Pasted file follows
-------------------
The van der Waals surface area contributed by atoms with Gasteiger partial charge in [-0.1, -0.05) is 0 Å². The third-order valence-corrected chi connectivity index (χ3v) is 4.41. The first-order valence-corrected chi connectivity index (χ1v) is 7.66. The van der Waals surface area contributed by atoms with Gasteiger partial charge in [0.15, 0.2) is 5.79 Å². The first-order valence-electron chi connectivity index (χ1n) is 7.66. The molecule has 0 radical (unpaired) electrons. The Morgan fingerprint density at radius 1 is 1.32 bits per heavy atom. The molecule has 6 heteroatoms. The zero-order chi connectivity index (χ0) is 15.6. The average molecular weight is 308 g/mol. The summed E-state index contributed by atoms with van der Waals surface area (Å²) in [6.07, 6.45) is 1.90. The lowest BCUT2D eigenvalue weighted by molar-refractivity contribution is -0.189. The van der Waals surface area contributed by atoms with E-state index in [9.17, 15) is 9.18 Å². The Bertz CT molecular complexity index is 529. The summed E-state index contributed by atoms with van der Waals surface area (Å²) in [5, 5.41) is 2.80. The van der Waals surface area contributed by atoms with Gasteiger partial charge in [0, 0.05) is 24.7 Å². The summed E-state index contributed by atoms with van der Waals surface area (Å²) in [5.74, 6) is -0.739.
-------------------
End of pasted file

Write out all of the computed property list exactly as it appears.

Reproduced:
The van der Waals surface area contributed by atoms with Gasteiger partial charge in [-0.1, -0.05) is 0 Å². The third-order valence-corrected chi connectivity index (χ3v) is 4.41. The first-order valence-corrected chi connectivity index (χ1v) is 7.66. The van der Waals surface area contributed by atoms with Gasteiger partial charge in [0.15, 0.2) is 5.79 Å². The first-order valence-electron chi connectivity index (χ1n) is 7.66. The molecule has 0 radical (unpaired) electrons. The Morgan fingerprint density at radius 1 is 1.32 bits per heavy atom. The molecule has 6 heteroatoms. The zero-order chi connectivity index (χ0) is 15.6. The average molecular weight is 308 g/mol. The summed E-state index contributed by atoms with van der Waals surface area (Å²) in [6.07, 6.45) is 1.90. The lowest BCUT2D eigenvalue weighted by molar-refractivity contribution is -0.189. The van der Waals surface area contributed by atoms with E-state index in [9.17, 15) is 9.18 Å². The Bertz CT molecular complexity index is 529. The summed E-state index contributed by atoms with van der Waals surface area (Å²) in [5, 5.41) is 2.80. The van der Waals surface area contributed by atoms with Gasteiger partial charge in [0, 0.05) is 24.7 Å². The summed E-state index contributed by atoms with van der Waals surface area (Å²) in [5.74, 6) is -0.739.